Johnson says she is proud of the many changes she instituted, including negotiating four teacher contracts, “focused instruction” across grade levels, and new teacher-principal evaluations.

“I also increased early childhood access and opportunity. We had five when I got here, and we probably have 25 early childhood programs now.

“What I want people to talk about in years ahead is that she [Johnson] laid a real foundation for academic changes and outcomes from this district. She did that by focusing on key areas and paying attention to the students who were least served in the system — our Black boys.” She pointed out last year’s establishing of the Black Male Achievement office as a prime example.

At her May 2013 speech at the downtown main library, Johnson introduced her SHIFT initiative that called for new staffing rules and creating partnerships schools. “It was something that never had been done by a superintendent in this state. It was a way of me setting out a vision… People are still talking about it.”

At last week’s Minneapolis School Board meeting, Johnson announced the five new partnership schools: Fowell, Nellie Stone Johnson, Heritage, Ramsey and Bancroft.

“I’m also supportive of four charter schools that serve our kids well,” said Johnson, adding how proud she is of her visibility around the district: “I’ve been in every school. I probably wasn’t in every classroom, but I’ve been close to it.”

The superintendent also took her leadership position as a Black female very seriously: “I’ve mentored a student of color every year. It’s important [for me] to mentor a young woman of color.”

As her days as MPS leader wind down, Johnson will help in the search for her successor. Her advice: “If you want to change outcomes, get the right person you believe can do the work. And support that person. The work is too hard to not have people who are focused on doing that.”

She also advises the community “to articulate what they want in the next superintendent. That they don’t sit back silently and let others do it for them. I believe that representation on the selection is important.

“I want parents to take responsibility. I want to see greater parent participation and responsibility for what’s happening in the schools. Send students to school every day, on time, well behaved and ready to learn. Hold us accountable, but hold yourself accountable, too.”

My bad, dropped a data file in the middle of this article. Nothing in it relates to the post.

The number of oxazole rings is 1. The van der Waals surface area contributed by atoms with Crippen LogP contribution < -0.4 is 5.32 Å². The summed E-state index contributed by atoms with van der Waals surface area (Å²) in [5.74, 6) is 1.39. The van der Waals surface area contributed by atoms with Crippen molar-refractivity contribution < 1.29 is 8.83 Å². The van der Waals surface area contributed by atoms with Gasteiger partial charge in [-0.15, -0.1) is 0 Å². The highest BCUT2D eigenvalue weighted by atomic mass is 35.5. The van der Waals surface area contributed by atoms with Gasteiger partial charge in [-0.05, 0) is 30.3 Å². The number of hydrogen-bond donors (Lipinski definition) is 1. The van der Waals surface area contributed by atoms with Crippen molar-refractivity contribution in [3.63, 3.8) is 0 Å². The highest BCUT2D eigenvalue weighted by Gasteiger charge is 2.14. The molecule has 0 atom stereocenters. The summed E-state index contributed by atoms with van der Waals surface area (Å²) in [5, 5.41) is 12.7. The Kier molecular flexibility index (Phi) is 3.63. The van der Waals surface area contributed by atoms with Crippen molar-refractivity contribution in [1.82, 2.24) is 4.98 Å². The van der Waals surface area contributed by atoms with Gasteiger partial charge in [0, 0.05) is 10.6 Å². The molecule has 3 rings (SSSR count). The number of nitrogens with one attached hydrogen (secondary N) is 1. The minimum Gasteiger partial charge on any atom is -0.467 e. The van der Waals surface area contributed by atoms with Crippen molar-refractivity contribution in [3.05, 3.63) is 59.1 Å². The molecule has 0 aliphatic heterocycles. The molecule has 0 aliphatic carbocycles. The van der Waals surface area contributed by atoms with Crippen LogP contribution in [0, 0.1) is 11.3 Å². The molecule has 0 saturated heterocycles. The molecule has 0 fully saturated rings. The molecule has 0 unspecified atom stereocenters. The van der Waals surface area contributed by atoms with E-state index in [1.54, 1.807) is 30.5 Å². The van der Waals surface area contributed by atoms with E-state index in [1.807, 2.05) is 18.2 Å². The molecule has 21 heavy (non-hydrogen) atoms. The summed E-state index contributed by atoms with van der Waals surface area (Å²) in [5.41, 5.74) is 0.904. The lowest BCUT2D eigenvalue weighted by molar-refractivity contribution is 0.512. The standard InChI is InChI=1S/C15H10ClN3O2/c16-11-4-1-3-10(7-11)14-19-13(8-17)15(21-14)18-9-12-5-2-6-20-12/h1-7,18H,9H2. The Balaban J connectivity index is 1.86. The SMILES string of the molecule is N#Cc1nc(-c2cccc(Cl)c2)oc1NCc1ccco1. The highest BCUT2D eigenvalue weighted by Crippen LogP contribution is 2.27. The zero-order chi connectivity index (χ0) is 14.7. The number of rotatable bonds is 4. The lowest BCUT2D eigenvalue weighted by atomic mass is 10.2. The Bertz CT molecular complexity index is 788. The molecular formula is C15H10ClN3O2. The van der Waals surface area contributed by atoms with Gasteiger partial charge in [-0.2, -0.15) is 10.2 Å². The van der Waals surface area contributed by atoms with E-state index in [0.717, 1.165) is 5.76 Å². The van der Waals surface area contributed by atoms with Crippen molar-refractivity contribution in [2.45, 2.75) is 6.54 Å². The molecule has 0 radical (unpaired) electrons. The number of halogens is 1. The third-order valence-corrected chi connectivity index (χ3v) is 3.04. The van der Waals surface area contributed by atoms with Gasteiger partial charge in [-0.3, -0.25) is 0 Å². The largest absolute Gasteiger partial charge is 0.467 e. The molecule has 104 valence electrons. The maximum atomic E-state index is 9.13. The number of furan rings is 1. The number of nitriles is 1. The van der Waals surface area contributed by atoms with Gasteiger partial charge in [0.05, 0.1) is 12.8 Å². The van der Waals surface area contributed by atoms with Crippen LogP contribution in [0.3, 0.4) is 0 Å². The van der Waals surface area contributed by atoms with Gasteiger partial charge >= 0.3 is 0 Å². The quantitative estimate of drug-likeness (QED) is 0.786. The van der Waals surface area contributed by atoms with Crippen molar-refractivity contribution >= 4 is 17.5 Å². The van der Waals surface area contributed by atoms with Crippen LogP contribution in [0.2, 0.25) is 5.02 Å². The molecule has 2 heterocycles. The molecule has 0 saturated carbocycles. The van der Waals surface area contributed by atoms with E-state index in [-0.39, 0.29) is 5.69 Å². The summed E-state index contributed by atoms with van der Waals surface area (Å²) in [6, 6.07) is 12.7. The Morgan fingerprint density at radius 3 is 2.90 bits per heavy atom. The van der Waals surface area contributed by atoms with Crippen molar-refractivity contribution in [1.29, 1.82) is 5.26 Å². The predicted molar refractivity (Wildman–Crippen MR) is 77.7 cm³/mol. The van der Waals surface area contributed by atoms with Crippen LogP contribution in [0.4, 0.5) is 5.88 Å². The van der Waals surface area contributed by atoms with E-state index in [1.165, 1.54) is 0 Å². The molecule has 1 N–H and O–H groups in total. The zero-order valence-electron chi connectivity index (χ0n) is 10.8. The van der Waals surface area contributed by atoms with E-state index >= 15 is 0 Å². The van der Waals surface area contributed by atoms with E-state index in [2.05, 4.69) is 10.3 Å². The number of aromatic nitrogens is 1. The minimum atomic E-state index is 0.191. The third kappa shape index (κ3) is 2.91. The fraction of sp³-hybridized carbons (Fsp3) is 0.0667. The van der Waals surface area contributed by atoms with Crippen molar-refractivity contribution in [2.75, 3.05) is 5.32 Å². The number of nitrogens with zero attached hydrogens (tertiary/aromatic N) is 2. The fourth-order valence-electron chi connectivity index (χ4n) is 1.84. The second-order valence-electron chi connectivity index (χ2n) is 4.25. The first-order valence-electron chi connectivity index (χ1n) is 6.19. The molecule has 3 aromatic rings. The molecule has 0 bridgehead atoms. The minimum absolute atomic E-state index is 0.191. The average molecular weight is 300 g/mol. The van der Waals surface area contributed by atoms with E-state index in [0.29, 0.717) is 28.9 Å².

Johnson says she hasn’t decided what’s next for her. “I have talked to a couple of people about some things that I could do, but I haven’t pursued any specific things. I’m going to take some time to just unwind. I am not looking for another superintendent job. I’m looking to take a break and rest.”

Finally, Johnson says, “I want people to know that I have always been a fierce advocate for the children of this community…[and that I] systemically tried to address the needs of the underserved students in this community. I also want people to know that if they want the next superintendent to be successful in leading this district to better outcomes for students, they have to [come together] on this vision with different sections of the people.

“It has been a pleasure to serve this community,” concluded Johnson. “I believe I’ve served it with integrity and with courage. I haven’t gone anywhere, and I hope to still be in community in some way, influencing or talking about what’s needed and helping people understand how they can better access the system. I don’t know what that looks like.

“I appreciate and respect the people who stayed with us, who love Minneapolis, and who have tried to stay and make their school community the best not only for their children but also for the children they serve.”